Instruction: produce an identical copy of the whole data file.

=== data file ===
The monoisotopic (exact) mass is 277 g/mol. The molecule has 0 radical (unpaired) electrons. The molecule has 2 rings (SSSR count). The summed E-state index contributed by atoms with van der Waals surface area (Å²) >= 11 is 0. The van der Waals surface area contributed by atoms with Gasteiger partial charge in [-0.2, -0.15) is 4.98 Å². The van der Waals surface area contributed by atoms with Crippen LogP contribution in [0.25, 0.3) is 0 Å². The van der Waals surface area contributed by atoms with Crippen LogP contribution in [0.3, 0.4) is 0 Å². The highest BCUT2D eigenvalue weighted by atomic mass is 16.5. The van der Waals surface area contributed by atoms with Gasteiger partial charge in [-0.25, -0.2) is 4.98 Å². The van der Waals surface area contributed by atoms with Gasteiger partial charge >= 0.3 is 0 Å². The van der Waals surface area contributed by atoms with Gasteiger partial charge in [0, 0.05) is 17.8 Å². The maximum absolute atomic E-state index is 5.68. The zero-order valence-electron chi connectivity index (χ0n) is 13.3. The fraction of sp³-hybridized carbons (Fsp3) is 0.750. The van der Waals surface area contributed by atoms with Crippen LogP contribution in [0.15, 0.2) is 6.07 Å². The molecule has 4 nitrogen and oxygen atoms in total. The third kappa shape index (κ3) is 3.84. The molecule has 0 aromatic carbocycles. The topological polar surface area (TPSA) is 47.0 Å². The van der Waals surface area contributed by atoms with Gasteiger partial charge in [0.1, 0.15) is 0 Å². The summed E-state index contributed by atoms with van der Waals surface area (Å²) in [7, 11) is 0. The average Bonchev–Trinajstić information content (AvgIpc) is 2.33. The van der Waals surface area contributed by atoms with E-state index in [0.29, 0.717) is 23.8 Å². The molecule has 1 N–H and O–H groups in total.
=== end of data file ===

The monoisotopic (exact) mass is 277 g/mol. The molecule has 0 radical (unpaired) electrons. The molecule has 2 rings (SSSR count). The summed E-state index contributed by atoms with van der Waals surface area (Å²) >= 11 is 0. The van der Waals surface area contributed by atoms with Gasteiger partial charge in [-0.2, -0.15) is 4.98 Å². The van der Waals surface area contributed by atoms with Crippen LogP contribution in [0.25, 0.3) is 0 Å². The van der Waals surface area contributed by atoms with Crippen LogP contribution in [0.3, 0.4) is 0 Å². The highest BCUT2D eigenvalue weighted by atomic mass is 16.5. The van der Waals surface area contributed by atoms with Gasteiger partial charge in [-0.25, -0.2) is 4.98 Å². The van der Waals surface area contributed by atoms with Gasteiger partial charge >= 0.3 is 0 Å². The van der Waals surface area contributed by atoms with Gasteiger partial charge in [0, 0.05) is 17.8 Å². The maximum absolute atomic E-state index is 5.68. The zero-order valence-electron chi connectivity index (χ0n) is 13.3. The fraction of sp³-hybridized carbons (Fsp3) is 0.750. The van der Waals surface area contributed by atoms with Crippen LogP contribution in [0.15, 0.2) is 6.07 Å². The molecule has 4 nitrogen and oxygen atoms in total. The third kappa shape index (κ3) is 3.84. The molecule has 0 aromatic carbocycles. The topological polar surface area (TPSA) is 47.0 Å². The van der Waals surface area contributed by atoms with Gasteiger partial charge in [0.1, 0.15) is 0 Å². The summed E-state index contributed by atoms with van der Waals surface area (Å²) in [7, 11) is 0. The average Bonchev–Trinajstić information content (AvgIpc) is 2.33. The van der Waals surface area contributed by atoms with E-state index in [0.29, 0.717) is 23.8 Å². The molecule has 1 N–H and O–H groups in total.